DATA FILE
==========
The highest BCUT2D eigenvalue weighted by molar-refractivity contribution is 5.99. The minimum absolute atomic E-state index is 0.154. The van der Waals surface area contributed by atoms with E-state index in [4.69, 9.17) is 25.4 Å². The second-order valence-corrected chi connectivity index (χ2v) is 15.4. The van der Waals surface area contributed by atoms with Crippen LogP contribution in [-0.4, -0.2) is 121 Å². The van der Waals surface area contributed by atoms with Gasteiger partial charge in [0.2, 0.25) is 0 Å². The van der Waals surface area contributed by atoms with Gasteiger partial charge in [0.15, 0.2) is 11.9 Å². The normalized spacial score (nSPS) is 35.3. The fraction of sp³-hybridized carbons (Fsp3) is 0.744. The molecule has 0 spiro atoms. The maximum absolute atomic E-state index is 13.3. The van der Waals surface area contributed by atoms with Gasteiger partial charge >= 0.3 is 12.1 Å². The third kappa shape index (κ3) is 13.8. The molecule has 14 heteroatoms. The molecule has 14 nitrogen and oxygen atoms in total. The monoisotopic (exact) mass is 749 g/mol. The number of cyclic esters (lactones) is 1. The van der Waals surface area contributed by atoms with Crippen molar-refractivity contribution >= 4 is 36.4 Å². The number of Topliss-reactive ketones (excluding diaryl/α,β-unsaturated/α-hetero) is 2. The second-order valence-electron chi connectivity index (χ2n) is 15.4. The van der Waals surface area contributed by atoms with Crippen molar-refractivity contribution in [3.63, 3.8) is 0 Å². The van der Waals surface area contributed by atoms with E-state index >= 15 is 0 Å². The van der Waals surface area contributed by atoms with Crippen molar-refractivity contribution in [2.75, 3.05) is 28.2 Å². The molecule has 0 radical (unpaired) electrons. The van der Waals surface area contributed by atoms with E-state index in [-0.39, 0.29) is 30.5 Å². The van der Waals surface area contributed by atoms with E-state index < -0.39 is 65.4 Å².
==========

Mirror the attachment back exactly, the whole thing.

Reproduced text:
The highest BCUT2D eigenvalue weighted by molar-refractivity contribution is 5.99. The minimum absolute atomic E-state index is 0.154. The van der Waals surface area contributed by atoms with E-state index in [4.69, 9.17) is 25.4 Å². The second-order valence-corrected chi connectivity index (χ2v) is 15.4. The van der Waals surface area contributed by atoms with Crippen LogP contribution in [-0.4, -0.2) is 121 Å². The van der Waals surface area contributed by atoms with Gasteiger partial charge in [0.2, 0.25) is 0 Å². The van der Waals surface area contributed by atoms with Gasteiger partial charge in [0.15, 0.2) is 11.9 Å². The normalized spacial score (nSPS) is 35.3. The fraction of sp³-hybridized carbons (Fsp3) is 0.744. The molecule has 0 spiro atoms. The maximum absolute atomic E-state index is 13.3. The van der Waals surface area contributed by atoms with Gasteiger partial charge >= 0.3 is 12.1 Å². The third kappa shape index (κ3) is 13.8. The molecule has 14 heteroatoms. The molecule has 14 nitrogen and oxygen atoms in total. The monoisotopic (exact) mass is 749 g/mol. The number of cyclic esters (lactones) is 1. The van der Waals surface area contributed by atoms with Crippen molar-refractivity contribution >= 4 is 36.4 Å². The number of Topliss-reactive ketones (excluding diaryl/α,β-unsaturated/α-hetero) is 2. The second-order valence-electron chi connectivity index (χ2n) is 15.4. The van der Waals surface area contributed by atoms with Crippen molar-refractivity contribution in [3.63, 3.8) is 0 Å². The van der Waals surface area contributed by atoms with E-state index >= 15 is 0 Å². The van der Waals surface area contributed by atoms with Crippen molar-refractivity contribution in [2.75, 3.05) is 28.2 Å². The molecule has 0 radical (unpaired) electrons. The van der Waals surface area contributed by atoms with E-state index in [-0.39, 0.29) is 30.5 Å². The van der Waals surface area contributed by atoms with E-state index < -0.39 is 65.4 Å².